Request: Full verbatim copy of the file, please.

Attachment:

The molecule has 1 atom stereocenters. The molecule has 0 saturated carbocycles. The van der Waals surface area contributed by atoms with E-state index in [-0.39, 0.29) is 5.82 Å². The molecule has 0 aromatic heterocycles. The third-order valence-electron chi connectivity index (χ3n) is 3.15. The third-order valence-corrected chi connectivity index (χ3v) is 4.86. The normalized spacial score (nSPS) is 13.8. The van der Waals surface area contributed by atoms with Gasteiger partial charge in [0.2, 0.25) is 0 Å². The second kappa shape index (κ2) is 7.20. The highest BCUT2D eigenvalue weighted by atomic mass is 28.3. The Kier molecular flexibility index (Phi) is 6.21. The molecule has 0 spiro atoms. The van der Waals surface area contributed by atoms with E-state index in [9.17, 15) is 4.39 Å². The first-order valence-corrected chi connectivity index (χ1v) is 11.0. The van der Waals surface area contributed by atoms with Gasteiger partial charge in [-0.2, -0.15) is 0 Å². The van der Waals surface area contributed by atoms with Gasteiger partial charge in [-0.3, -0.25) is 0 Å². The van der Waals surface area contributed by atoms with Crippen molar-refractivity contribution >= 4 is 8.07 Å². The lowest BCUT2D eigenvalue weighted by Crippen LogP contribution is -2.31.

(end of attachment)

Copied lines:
The molecule has 1 atom stereocenters. The molecule has 0 saturated carbocycles. The van der Waals surface area contributed by atoms with E-state index in [-0.39, 0.29) is 5.82 Å². The molecule has 0 aromatic heterocycles. The third-order valence-electron chi connectivity index (χ3n) is 3.15. The third-order valence-corrected chi connectivity index (χ3v) is 4.86. The normalized spacial score (nSPS) is 13.8. The van der Waals surface area contributed by atoms with Gasteiger partial charge in [0.2, 0.25) is 0 Å². The second kappa shape index (κ2) is 7.20. The highest BCUT2D eigenvalue weighted by atomic mass is 28.3. The Kier molecular flexibility index (Phi) is 6.21. The molecule has 0 spiro atoms. The van der Waals surface area contributed by atoms with E-state index in [9.17, 15) is 4.39 Å². The first-order valence-corrected chi connectivity index (χ1v) is 11.0. The van der Waals surface area contributed by atoms with Gasteiger partial charge in [-0.2, -0.15) is 0 Å². The van der Waals surface area contributed by atoms with Gasteiger partial charge in [-0.3, -0.25) is 0 Å². The van der Waals surface area contributed by atoms with Crippen molar-refractivity contribution >= 4 is 8.07 Å². The lowest BCUT2D eigenvalue weighted by Crippen LogP contribution is -2.31.